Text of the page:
Guide will help coastal communities plan for significant sea level rise
Community planners and decision makers now have an application guide to help them plan for the significant sea level rise the United States is expected to see in the next 30 years. The guide is a response to the 2022 Interagency Sea Level Rise report, which projected about a foot of higher waters, on average, along U.S. coastlines by 2050.
NOAA Sea Grant today announced $3.5 million in federal funding to support two efforts aiding sustainable growth of U.S. seafood, one focused on improving coordination for marine aquaculture development and another that addresses COVID-19 impacts to seafood resources.
Washington Sea Grant’s fellowships give students and recent graduates the real-world experience in marine research, policy and communication they need to help jump-start their careers. These fellows go on to do amazing things around the world.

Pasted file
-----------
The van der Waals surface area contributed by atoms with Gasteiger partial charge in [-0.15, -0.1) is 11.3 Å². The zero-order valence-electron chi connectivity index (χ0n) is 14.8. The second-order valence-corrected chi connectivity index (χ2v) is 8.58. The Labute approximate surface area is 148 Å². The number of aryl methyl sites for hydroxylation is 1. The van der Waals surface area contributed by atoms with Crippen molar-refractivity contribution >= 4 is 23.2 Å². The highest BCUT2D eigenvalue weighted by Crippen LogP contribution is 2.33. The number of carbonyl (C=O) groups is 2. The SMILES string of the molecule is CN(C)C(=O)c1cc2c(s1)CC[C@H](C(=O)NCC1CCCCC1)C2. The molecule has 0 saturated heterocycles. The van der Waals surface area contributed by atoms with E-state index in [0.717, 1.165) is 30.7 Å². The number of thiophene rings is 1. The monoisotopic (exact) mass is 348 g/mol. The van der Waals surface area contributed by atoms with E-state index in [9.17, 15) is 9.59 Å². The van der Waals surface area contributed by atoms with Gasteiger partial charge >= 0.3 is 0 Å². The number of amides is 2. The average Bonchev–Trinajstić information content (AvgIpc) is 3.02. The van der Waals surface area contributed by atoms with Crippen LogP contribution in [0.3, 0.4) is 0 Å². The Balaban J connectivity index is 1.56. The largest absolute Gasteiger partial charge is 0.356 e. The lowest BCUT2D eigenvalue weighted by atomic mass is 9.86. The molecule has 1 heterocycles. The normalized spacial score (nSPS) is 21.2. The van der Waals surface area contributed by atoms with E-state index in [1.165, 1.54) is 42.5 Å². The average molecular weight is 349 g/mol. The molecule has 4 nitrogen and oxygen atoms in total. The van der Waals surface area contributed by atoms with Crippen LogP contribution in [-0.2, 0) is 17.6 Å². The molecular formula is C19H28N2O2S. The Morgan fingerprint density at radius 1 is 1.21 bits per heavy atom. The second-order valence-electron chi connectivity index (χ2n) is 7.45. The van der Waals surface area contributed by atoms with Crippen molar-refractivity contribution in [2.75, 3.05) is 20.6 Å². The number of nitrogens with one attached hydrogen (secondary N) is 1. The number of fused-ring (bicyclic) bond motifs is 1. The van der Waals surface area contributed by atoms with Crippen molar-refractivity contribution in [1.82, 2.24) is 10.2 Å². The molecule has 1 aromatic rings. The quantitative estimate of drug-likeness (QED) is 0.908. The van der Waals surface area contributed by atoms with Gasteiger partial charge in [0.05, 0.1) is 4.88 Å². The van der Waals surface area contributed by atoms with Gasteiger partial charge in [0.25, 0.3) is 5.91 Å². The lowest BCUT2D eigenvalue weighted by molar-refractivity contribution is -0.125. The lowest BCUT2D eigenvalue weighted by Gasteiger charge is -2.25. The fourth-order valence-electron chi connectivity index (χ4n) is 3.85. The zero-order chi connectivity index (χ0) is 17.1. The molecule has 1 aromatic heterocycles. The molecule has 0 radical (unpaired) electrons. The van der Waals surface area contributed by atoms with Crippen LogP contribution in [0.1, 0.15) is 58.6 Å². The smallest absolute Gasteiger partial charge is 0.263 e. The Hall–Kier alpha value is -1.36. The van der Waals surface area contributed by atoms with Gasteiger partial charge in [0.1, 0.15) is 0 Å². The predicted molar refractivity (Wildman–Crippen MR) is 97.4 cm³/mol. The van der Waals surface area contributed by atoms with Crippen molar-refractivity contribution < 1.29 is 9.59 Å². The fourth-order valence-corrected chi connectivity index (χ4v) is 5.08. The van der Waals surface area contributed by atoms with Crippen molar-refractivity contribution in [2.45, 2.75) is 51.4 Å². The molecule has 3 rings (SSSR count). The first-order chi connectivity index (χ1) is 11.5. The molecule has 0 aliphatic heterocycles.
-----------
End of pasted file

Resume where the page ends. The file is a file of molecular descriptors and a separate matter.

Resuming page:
In Puget Sound, The Nature Conservancy in Washington wants to learn more about shellfish aquaculture structures and how they impact the marine environment for specific organisms or life stages. They partner with the National Oceanographic and Atmospheric Administration (NOAA) and Washington Sea Grant, as well as the Jamestown S’Klallam Tribe and shellfish farms, to study which fish and crab species use shellfish aquaculture habitats.
Scientist Carrie Garrison-Laney, a coastal hazards specialist for Washington Sea Grant and liason to the Pacific Marine Environmental Laboratory, pieces together stories of past tsunamis in the Pacific Northwest. Understanding the destruction caused by past tsunamis can prepare vulnerable coastal communities for future events.